Mesmerized, children sat on parents’ shoulders or stood on tiptoe to get a better look as Noam Weiss deftly weighed, measured and attached an identification ring to the legs of several small birds.
Volunteers at the International Birding and Research Center in Eilat had been up before dawn to spread out nets to catch the birds, put each one into a cotton pouch and take them to the ringing station.
There, holding each bird gently in one hand, Weiss, director of the center, blew aside the stomach feathers to assess the amount of fat, measured the creature’s body, wing and tail and stuck it — upside down — into a tube attached to a weighing scale. He instructed the volunteer sitting next to him what to type into the database, and then placed the bird carefully into the hands of one of the parents, to be released.
“Hold it very gently, like this,” he said, placing the bird’s head between the parent’s index and middle finger and closing the other fingers around the bird’s body. “Don’t keep it there, let it go.”
The children crowded around for a last look at the tiny creature, with whoops of “Abba (daddy), can I stroke it?” Then the parent’s hand opened, and the bird quickly disappeared into nearby bushes.
Some 75,000 birds have been ringed at the park over the last eight years — the period during which data has been recorded in a standardized fashion that allows for reliable comparisons to be made. The data gathered is currently being analyzed by Weiss and a colleague, and though not yet ready for publication, the prognosis appears grim.
According to Weiss, the number of birds passing through Israel on their way from wintering grounds in Africa to breeding grounds in Europe and Asia is in “drastic decline.”
Weiss declined to divulge many details of his findings, which he hopes to publish in a peer-reviewed journal, but noted that while no migrating species have seen growth, some are experiencing a “very significant decline,” including long-distance migrants, such as willow warblers and red-backed shrikes — reduced by around half.
“It’s mainly the birds coming from the far north of Europe going back to Africa,” he said of the species in decline.
“We see fewer birds coming every year [overall],” he explained. “The migrating birds are disappearing. There’s a drastic reduction. We see it especially in the fall migration from breeding to wintering grounds.”
“The picture from Eilat is not necessarily the only or main one, but it’s one more point in a picture that comes from breeding areas, wintering areas and other stopover sites.”
One sign of the decline is that the birds he examines are nice and fat, indicating that there is not much competition for food.
“We’re giving them the conditions, but not enough of them are coming,” Weiss said.
There is likely to be a price for declining migration, he went on. “Birds provide lots of ecosystem services. They pollinate flowers, help to scatter seeds, eat insect pests, clean up [carrion], and provide fertilizer. Each bird is unique in the services it provides. And as the species disappear, so do the services,” Weiss said.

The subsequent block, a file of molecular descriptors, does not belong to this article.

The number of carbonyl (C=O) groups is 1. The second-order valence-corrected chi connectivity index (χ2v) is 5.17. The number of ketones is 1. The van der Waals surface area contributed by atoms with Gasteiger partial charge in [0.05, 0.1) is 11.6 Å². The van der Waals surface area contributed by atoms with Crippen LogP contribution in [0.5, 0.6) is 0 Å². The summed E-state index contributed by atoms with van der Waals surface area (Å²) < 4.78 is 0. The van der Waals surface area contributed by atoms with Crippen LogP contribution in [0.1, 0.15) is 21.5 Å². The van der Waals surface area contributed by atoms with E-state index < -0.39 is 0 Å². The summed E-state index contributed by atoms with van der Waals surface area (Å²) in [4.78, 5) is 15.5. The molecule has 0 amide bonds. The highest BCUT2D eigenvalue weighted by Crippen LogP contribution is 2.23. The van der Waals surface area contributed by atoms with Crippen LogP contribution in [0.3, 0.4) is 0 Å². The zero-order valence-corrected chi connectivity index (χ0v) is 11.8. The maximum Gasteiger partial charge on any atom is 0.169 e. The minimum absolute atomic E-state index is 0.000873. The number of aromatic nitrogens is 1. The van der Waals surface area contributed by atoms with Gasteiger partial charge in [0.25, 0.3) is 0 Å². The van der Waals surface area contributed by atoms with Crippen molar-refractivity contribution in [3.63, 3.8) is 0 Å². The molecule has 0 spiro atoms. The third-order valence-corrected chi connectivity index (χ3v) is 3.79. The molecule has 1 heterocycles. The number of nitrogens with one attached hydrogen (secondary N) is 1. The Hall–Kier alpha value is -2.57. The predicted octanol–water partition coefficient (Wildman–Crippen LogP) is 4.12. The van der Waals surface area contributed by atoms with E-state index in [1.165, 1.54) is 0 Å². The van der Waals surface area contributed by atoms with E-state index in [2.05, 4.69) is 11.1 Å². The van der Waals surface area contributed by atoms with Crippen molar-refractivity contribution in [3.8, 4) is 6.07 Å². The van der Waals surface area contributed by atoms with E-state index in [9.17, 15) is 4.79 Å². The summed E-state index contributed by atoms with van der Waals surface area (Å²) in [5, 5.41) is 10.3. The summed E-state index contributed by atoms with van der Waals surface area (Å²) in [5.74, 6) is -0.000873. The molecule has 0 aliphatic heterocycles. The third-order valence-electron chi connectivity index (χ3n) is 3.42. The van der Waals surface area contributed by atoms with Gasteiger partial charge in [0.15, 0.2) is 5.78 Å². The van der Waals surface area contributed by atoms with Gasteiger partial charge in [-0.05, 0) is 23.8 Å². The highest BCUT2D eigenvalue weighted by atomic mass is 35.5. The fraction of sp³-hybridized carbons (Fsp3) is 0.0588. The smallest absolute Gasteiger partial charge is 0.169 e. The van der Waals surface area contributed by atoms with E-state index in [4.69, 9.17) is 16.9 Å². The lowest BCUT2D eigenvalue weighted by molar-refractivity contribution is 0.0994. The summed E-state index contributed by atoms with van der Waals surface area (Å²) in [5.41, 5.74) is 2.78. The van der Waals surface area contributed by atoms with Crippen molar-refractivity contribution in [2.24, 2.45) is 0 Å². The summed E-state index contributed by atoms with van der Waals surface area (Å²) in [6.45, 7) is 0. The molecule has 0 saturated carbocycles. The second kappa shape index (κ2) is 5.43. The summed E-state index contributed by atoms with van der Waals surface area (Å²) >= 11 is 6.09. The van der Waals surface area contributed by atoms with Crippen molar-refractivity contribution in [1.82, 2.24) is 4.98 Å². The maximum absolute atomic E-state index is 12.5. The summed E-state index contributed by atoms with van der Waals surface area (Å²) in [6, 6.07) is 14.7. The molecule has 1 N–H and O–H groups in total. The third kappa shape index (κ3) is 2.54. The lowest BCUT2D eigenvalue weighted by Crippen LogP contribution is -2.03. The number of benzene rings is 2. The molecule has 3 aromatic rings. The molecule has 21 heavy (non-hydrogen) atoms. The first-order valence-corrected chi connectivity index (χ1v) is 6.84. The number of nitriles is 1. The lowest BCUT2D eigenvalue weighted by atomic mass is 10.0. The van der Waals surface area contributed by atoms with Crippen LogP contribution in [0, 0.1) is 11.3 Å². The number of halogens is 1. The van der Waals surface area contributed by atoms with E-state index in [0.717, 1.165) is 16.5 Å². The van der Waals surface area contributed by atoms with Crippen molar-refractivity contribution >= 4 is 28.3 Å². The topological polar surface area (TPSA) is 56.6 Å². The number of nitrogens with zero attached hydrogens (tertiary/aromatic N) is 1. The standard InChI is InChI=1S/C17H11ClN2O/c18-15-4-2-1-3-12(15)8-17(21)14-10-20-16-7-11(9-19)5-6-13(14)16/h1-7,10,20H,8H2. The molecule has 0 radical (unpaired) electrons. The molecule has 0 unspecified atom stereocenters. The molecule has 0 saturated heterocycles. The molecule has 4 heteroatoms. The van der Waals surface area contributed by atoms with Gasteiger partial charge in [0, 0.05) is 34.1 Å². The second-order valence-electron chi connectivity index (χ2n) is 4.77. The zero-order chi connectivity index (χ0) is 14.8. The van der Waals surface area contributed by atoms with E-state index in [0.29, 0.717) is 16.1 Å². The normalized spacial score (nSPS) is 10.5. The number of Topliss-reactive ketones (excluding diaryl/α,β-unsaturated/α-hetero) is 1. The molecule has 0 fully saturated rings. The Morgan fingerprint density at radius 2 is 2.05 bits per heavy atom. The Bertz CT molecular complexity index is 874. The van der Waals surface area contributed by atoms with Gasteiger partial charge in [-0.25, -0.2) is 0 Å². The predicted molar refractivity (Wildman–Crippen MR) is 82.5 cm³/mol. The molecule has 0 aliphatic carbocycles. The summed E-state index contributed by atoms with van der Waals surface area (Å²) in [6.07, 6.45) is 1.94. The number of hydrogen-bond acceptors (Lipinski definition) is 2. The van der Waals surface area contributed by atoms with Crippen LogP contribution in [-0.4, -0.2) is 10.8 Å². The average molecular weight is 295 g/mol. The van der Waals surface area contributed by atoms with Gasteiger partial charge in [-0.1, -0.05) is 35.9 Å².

Flanked by vast deserts to its east and the Mediterranean Sea to its west, Israel forms a key flyway and bottleneck for hundreds of millions of birds that travel between Europe, Asia and Africa every spring and fall, including perching birds (passerines), waders and birds of prey.
More than a million raptors pass through every year, including most of the world’s Levant sparrowhawks and endangered steppe eagles, and hundreds of thousands of honey buzzards and steppe buzzards.
According to the Israel Nature and Parks Authority’s avian ecologist Ohad Hatzofe, some 550 species have been recorded in Israel — a richness that is more characteristic of the tropics on a per-kilometer basis. Of this number, some 120 to 130 are either resident year-round or come to nest.
To get to or from their wintering spots, forest birds must traverse either the Sahara or Hejazi deserts, a 3,000-kilometer (2,000-mile) gauntlet with little in the way of food. That means the Eilat area is their first or last chance to grab a bite to eat before or following the three-to-four day journey across the vast emptiness.
The area around Eilat was once home to extensive salt marshes where plant communities provided flowers in spring and fruits in the fall, precisely synchronized to feed the avian visitors. But as the resort city has expanded, the salt marshes have been replaced by urban sprawl.
“A salt marsh is like a magical forest,” said Weiss. “It’s not dependent on rain. The salt in the earth catches the little moisture in the air or groundwater and there’s vegetation. But that’s all but disappeared.”
The new Ramon Airport — like most big development projects — is also having negative consequences. An anti-flood system built around it diverts rain-fed floodwaters away from the valley bottoms, where they once nourished wild vegetation, and away from parts of the Evrona salt marsh where many migratory and desert birds still feed, into manmade canals that eventually meet the sea.
Expanding agricultural activity in the region has bolstered the populations of generalist bird feeders, who can eat almost anything, at the expense of so-called specialized niche feeders — with beaks adapted for just one type of food — whose food sources are being replaced by cultivated crops.
Agriculture is “the number one enemy of conservation in Israel,” said Hatzofe.